Wild salmon populations are dwindling from over fishing, and consumers’ taste for the fish is far outpacing the salmon’s ability to reproduce. It takes about 3 years for these fish to reach maturity, meaning that natural populations take years to replenish.
Massachusetts-based AquaBounty is has developed a genetically modified salmon that matures in 18 months, and they’re working on FDA approval to get these fish onto supermarket shelves.
The company claims that the fish, called AquAdvantage, will be sterile. They say that means it poses no risk to the wild, but Chris Kaplan’s article over at Reality Sandwich points out that:
Unfortunately, there are risks that accompany genetic manipulation. According to Lord Melchett, policy director at the Soil Association, once an animal’s genes is introduced to those from another animal the “DNA becomes unstable, and there is no guarantee that these fish would remain sterile,” which poses a huge risk to wild salmon, and could have devastating effects.
However, even if you set aside concerns about genetically modified organisms in the food supply, the potential negative environmental impact of these AquAdvantage salmon is huge.
The Pitfalls of Farmed Salmon
The idea behind this GM salmon is to conserve the wild salmon population by relying more on farmed fish. However, farmed salmon has problems all its own. Farming operations often rely heavily on “vaccines, antibiotics and pesticides to control disease and parasites that are often exacerbated by the high densities required to make industrial livestock operations profitable.”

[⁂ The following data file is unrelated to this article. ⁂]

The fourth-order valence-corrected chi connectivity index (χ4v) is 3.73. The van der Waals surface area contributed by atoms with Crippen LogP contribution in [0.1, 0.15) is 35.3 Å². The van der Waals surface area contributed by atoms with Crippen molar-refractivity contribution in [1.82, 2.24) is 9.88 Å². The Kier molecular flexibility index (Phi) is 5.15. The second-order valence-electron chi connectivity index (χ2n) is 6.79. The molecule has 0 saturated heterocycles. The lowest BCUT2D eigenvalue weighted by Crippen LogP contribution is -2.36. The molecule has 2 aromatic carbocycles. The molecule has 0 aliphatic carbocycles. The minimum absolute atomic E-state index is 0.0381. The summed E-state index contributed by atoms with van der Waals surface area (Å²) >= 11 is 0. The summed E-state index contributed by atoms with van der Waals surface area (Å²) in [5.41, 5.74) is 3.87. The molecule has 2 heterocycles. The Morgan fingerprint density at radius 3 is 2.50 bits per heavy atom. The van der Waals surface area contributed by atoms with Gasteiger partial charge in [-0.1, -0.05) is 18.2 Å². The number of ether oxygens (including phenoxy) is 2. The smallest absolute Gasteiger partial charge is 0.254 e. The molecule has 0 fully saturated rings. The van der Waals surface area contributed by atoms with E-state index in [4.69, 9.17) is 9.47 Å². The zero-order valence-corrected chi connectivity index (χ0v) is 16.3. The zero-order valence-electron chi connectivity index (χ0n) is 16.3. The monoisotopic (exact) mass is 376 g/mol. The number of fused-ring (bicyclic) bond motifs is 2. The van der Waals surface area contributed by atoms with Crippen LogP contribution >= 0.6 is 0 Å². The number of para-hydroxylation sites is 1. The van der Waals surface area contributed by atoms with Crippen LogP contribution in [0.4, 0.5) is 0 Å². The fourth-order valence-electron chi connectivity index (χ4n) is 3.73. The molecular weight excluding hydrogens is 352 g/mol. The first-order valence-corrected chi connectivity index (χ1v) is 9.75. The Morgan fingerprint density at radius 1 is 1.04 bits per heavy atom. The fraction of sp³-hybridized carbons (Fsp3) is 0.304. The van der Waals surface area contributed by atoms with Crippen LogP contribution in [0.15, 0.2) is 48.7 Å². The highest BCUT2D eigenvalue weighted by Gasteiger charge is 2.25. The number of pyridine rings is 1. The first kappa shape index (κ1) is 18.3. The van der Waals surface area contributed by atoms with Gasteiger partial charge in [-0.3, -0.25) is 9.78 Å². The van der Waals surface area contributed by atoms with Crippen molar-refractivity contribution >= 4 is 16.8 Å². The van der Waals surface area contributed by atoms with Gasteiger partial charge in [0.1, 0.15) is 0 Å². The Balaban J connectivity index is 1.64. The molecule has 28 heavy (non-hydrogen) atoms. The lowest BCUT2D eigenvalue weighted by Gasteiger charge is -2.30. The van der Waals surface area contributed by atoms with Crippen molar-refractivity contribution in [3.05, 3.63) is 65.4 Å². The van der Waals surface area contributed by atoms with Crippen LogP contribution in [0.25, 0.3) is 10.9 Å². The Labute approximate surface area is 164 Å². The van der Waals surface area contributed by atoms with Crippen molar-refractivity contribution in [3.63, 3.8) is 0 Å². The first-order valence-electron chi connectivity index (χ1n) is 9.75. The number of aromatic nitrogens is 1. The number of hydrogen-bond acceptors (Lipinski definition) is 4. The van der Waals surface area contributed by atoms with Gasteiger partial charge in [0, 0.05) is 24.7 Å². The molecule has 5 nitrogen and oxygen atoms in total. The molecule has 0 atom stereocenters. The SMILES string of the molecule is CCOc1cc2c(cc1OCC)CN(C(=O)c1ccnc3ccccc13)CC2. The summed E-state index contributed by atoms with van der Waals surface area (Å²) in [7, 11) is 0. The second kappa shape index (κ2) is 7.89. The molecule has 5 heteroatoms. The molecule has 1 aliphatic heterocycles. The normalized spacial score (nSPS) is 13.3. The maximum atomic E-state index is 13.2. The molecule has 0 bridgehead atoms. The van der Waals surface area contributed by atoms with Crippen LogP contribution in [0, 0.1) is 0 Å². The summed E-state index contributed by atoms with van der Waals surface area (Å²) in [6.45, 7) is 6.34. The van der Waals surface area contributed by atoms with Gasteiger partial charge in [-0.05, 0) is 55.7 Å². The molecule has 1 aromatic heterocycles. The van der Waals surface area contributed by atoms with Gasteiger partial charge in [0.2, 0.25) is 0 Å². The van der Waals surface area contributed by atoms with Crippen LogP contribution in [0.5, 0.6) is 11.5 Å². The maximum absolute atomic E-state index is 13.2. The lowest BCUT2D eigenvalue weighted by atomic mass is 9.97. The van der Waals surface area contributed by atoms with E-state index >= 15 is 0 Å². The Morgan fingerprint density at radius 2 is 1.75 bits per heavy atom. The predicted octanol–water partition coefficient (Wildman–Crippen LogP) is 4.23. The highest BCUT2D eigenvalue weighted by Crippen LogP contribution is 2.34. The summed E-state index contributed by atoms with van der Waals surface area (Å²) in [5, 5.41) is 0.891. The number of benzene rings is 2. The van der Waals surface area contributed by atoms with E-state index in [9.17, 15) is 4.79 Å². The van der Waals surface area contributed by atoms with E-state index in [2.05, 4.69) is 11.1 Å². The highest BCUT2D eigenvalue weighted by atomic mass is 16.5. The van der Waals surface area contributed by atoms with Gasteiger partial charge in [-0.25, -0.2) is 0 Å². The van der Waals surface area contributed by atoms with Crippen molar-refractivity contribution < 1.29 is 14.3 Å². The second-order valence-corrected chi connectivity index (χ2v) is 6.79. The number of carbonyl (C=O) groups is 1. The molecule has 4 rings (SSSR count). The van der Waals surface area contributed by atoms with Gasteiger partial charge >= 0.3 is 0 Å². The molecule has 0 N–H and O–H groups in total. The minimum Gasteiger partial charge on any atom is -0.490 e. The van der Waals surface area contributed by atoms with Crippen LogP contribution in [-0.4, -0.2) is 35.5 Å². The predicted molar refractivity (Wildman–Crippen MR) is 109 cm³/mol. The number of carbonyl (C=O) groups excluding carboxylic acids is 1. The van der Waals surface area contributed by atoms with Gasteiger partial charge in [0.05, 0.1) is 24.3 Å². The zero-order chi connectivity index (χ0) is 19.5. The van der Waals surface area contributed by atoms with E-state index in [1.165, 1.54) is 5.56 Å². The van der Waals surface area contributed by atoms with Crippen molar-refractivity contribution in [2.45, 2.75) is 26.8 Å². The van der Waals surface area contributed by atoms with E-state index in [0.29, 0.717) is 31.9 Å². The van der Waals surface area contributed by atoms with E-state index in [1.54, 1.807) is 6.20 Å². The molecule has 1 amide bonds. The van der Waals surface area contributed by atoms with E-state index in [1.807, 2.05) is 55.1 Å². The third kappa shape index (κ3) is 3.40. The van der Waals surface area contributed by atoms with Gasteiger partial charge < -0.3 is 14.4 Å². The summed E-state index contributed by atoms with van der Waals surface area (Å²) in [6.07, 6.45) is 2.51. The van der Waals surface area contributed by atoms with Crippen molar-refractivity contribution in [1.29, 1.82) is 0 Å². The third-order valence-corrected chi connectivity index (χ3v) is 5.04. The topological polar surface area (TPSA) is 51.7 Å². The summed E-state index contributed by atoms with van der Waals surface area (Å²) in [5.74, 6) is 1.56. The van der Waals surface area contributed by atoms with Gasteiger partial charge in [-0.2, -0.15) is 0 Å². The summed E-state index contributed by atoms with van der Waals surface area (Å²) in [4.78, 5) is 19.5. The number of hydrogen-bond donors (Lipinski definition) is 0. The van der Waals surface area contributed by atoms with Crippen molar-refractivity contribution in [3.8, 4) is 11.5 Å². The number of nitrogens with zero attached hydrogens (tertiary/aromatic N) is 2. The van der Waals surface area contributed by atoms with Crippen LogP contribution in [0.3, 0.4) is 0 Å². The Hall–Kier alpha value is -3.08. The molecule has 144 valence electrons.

Production systems for salmon farming often use open net-cages that are right in the ocean, which means all of those chemicals, along with the concentrated amounts of waste from the fish go right back into the eco-system.
FDA is considering this salmon right now, so it could be on grocery store shelves as soon as a year. What’s more, because we aren’t required to label genetically modified food in the U.S., chances are you won’t even know when you’re buying GM salmon. If this does get approved, the only sure way to avoid consuming AquAdvantage would be to avoid any farmed salmon.
Farmed and Dangerous
Image Credit: Creative Commons photo by pierrickblons
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Becky Striepe is a green blogger and independent crafter with a passion for vintage fabrics. She runs a crafty business, Glue and Glitter, where her mission is to use existing materials in products that help folks reduce their impact without sacrificing style! She specializes in aprons and custom tote bags.
2 thoughts on “Genetically Modified Salmon Nearing FDA Approval”
one more reason not to eat fish
Totally! I wasn't able to find info on how much of the sea vegetables we eat come from the Gulf, which concerns me some. I'm also interested to see if this affects the rice paddies.